Note: I’m leaving for a vacation on September 6th, and I won’t be back until the 14th, so this will be my last post until I return.
I’ve been thinking about this series of tweets from @NewbieDM all day:
I’ve been frustrated by players like this before, and I’ve been wondering how a Dungeon Master should deal with situations like this. Sure, you can come up with some little “side quest” for this guy to do (if you’re nice) or you can do what the quick-witted Charles Akins from over at Dyvers suggests:
My natural inclination is to choose something closer to the latter option, but the fact is that neither of these approaches address the root of the problem and both of them take time away from the other players sitting around the table who have made the decision to proactively engage themselves with the story.
Here is something else to consider if you’re a Dungeon Master dealing with a situation like the one above: it isn’t your fault. The problem in the scenario above has nothing to do with the adventure and everything to do with the player. Now, I’m not saying that this person is “just a bad player.” I believe anyone can be a good roleplayer if they are willing to put forth the effort to understand what goes into making a good character and a good game and are willing to make an effort to apply that understanding. To learn what goes into making a good character, and by extension a good gaming experience, we don’t have to look much further than this excerpt from page 2 of the Fate Core rule book:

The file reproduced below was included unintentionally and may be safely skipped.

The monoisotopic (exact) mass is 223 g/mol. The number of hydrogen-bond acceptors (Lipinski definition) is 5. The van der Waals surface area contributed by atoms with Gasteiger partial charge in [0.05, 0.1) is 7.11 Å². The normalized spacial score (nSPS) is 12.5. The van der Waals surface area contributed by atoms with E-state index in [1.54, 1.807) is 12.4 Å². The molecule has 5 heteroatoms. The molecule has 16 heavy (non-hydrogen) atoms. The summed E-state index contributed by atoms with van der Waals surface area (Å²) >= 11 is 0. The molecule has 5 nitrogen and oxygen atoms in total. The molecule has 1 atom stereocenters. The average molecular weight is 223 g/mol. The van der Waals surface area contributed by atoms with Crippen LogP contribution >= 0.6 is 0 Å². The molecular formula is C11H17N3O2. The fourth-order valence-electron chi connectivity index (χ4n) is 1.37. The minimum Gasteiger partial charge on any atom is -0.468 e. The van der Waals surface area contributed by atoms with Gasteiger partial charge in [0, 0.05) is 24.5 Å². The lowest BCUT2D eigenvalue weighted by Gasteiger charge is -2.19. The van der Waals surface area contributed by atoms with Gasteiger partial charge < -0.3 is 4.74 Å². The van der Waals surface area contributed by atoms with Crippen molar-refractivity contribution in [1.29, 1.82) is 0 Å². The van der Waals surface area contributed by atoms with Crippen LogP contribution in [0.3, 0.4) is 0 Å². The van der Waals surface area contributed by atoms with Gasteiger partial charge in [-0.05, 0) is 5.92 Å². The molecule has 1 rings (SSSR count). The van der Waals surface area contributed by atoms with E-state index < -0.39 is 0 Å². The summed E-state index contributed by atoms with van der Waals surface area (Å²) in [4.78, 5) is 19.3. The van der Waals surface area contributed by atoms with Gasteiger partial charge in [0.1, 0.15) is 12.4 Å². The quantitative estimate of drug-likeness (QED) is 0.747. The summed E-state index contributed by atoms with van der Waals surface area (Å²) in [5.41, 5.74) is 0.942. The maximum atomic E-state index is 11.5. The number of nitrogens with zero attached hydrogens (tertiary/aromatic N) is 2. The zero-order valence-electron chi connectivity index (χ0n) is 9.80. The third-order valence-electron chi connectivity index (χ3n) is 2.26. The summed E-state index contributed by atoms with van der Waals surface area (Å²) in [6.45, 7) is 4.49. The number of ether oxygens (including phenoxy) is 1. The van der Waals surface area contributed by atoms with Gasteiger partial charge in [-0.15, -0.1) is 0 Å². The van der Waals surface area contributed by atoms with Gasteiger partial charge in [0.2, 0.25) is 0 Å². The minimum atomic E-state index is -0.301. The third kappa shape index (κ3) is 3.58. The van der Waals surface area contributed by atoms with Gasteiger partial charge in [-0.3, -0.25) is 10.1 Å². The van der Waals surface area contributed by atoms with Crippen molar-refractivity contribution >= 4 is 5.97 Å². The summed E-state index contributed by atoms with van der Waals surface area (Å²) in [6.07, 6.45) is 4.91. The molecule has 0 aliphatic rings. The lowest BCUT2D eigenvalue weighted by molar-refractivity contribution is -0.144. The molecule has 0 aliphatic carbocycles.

…it works best with any premise where the characters are proactive, capable people leading dramatic lives.
I absolutely love this quote about what makes a good Fate (or any) game setting, because it says nothing about the details of that setting and everything about the characters who inhabit it. Characters bring the setting to life as they interact with it, and this is what makes the game engaging and exciting.
So the best way to fix the above problem isn’t with an in-game solution, but with an out of game talk with the player. Ask him what he wants out of his character, or the game. Suggest ways that the player could make his character more of a proactive person leading a dramatic life. There is nothing wrong with playing a druid who has an aversion to civilization, but having such an aversion shouldn’t mean that your character won’t enter a city for any reason, even if a dragon is burning it to the ground. It should be something that creates obstacles that your character is willing to deal with and overcome, and it should be a source of some good roleplaying material. That’s not to say that there aren’t druids out there who just flat out won’t go into a city, and there might even be druids out there who consider a dragon roasting the population of a city to be part of the natural order of things and thus nothing to be concerned with. Just because an argument can be made for those traits to exist in a druid doesn’t mean those traits make for a good player character.
However, if after such a discussion your player still insists on playing some uncompromising stick in the mud who doesn’t want to interact with the game world or the other players in interesting, meaningful ways, you do still have the option to have that dragon set the woods on fire, eat his pet, and call him an asshole.